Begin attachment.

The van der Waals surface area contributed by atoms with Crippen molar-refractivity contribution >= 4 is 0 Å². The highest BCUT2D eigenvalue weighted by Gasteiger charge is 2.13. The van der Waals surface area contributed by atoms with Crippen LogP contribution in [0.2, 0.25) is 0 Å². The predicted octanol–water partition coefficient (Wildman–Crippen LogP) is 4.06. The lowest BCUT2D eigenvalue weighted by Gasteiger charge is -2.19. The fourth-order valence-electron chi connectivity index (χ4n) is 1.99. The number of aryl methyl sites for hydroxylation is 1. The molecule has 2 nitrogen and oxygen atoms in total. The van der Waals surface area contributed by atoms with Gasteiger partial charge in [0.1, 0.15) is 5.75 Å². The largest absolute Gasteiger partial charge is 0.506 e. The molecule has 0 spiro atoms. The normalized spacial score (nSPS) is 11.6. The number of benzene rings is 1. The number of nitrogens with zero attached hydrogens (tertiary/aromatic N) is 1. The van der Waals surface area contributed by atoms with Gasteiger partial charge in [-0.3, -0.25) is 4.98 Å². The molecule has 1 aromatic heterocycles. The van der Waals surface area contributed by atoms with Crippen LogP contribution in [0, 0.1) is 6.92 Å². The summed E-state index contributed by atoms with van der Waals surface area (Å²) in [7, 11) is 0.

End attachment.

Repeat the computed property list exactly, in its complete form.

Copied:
The van der Waals surface area contributed by atoms with Crippen molar-refractivity contribution >= 4 is 0 Å². The highest BCUT2D eigenvalue weighted by Gasteiger charge is 2.13. The van der Waals surface area contributed by atoms with Crippen LogP contribution in [0.2, 0.25) is 0 Å². The predicted octanol–water partition coefficient (Wildman–Crippen LogP) is 4.06. The lowest BCUT2D eigenvalue weighted by Gasteiger charge is -2.19. The fourth-order valence-electron chi connectivity index (χ4n) is 1.99. The number of aryl methyl sites for hydroxylation is 1. The molecule has 2 nitrogen and oxygen atoms in total. The van der Waals surface area contributed by atoms with Gasteiger partial charge in [0.1, 0.15) is 5.75 Å². The largest absolute Gasteiger partial charge is 0.506 e. The molecule has 0 spiro atoms. The normalized spacial score (nSPS) is 11.6. The number of benzene rings is 1. The number of nitrogens with zero attached hydrogens (tertiary/aromatic N) is 1. The van der Waals surface area contributed by atoms with Gasteiger partial charge in [-0.3, -0.25) is 4.98 Å². The molecule has 1 aromatic heterocycles. The van der Waals surface area contributed by atoms with Crippen LogP contribution in [0, 0.1) is 6.92 Å². The summed E-state index contributed by atoms with van der Waals surface area (Å²) in [7, 11) is 0.